I gulp down tears. "Don’t cry; remember what happened the last time you cried? Don’t cry," I secretly whisper to the generator of all emotions, my heart. Then, I remember reading a biology library book on the heart as an involuntary organ, which means that it’s out of my control.
I start sobbing.
As the tears cascade down my cheeks, I shut my eyes tightly, believing that if I don’t see the belt, I won’t feel the sting of it.
My forgetfulness causes the house to nearly burn down.
Somehow, I feel that, had the house gone ablaze and I became its victim, the amount of pain endured would have been the same as I endure every single day…from him.
It is now 7:10 p.m. and it is only be beginning.
Mother throws away her favourite perfume.
I ask her, “If you don’t want it, then give it to me.”
“Then, I’d have to smell it,” she replies. “Perfume is just one of the many scents of life that trigger our memory. The most beautiful scent can have the foulest memory attached to it. I cannot count the number of times I’ve worn that perfume,” she points to the ornate bottle, buried beneath a pile of trash, “I’ve either lost money or had a terrible squabble with a neighbour. Every time I smell it, I’m reminded of that.”
In my British home, I inhale the aroma of spices, brewing within the teapot and bringing to my senses the memory of the day Jagirdar first made me laugh. I inhale the scent, thinking back to the first few days of our marriage, when he’d leave for work and I, feeling alone, made more tea.
Within an instant, those feelings are lost in the haze of the rising steam. My face drops and I force myself away from the stove. I wonder why the aroma is suddenly unbearable to my senses.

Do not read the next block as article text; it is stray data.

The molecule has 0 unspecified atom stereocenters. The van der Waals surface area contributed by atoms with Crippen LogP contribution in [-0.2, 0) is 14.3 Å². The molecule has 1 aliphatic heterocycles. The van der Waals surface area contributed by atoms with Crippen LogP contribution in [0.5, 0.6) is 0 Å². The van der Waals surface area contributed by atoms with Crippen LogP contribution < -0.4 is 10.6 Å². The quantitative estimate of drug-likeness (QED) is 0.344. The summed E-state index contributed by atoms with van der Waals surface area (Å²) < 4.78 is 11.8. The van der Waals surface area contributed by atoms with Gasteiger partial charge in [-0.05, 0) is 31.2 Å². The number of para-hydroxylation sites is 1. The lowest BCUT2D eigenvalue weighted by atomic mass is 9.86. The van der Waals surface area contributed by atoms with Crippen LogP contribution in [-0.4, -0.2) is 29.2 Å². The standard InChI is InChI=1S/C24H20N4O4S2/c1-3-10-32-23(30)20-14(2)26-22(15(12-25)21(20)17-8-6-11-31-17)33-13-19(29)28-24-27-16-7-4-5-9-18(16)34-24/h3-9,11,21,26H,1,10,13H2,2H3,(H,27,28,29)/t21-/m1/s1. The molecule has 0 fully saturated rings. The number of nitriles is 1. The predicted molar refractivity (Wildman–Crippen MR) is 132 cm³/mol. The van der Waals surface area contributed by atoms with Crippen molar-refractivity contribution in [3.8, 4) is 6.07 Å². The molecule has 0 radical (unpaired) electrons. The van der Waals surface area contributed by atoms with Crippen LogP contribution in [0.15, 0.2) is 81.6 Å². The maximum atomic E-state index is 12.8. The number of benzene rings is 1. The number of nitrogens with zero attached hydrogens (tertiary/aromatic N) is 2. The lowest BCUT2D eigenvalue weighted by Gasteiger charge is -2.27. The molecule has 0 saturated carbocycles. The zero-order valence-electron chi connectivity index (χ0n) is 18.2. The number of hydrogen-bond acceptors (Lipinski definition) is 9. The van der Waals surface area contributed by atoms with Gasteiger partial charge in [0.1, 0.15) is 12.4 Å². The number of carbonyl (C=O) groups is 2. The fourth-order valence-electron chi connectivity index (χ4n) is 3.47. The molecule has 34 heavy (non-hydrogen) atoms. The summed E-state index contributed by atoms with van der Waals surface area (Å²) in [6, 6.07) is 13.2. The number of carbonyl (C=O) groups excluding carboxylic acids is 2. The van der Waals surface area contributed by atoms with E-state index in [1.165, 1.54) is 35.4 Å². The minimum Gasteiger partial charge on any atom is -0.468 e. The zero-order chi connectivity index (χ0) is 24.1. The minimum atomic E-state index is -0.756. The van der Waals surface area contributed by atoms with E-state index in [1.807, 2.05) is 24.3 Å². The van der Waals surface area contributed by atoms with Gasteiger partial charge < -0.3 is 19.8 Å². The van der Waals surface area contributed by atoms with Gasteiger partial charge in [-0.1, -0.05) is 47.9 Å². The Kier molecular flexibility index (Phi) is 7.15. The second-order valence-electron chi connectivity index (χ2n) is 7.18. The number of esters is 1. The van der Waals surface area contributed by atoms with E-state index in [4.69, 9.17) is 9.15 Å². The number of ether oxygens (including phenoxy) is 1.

As I prepare the tea cup, I analyze why I’m feeling miserable. Could it be that the smell of the tea reminds me of the day I decided to get married and leave my parents and my home in Bangladesh, behind?
Pouring the tea into the cup, accompanied by a side of meat samosas and buttered crumpets, I present them, as evening snacks, to my husband. His eyes seem hinged to the monitor of his laptop.
“Have your tea while it’s hot,” I muster up in my sweetest tone.
As if spasmodically, he accepts the tea only for a second before
pitching it against my chest.
“I don’t want your tea!”
As the hot tea scolds my chest, I wonder why he’s acting strange as I didn’t smell any alcohol on his breath today. Instinctively, I want to run to the bathroom and pour a cold shower down my chest. But, I can’t.
He forces his eyes away from the laptop, slams it shut and springs up from his chair. By firmly locking his fingers around my right wrist, he forbids me from leaving the bedroom until he finishes his tirade.
“You’ve been using my laptop when I specifically told you not to.”
“How did you…?”
“I scanned my internet history and saw searches for things I wouldn’t normally search for.”
Trying to ignore the excruciating pain of his claws in my veins, I reply, “I was too tired to walk to the library today, just to use their computer.”
“And why do you need to use a computer?”
“I get bored of watching TV all day.” Furiously shaking my head, I blurt, “I won’t use your laptop again, I promise.”
“You always break your promises.”
I feel faint, but I welcome it. Maybe then, I won’t feel my wrist throbbing or my chest burning.
Releasing his grip, he says, “Clean this mess up.” He refers to the brown spots, lik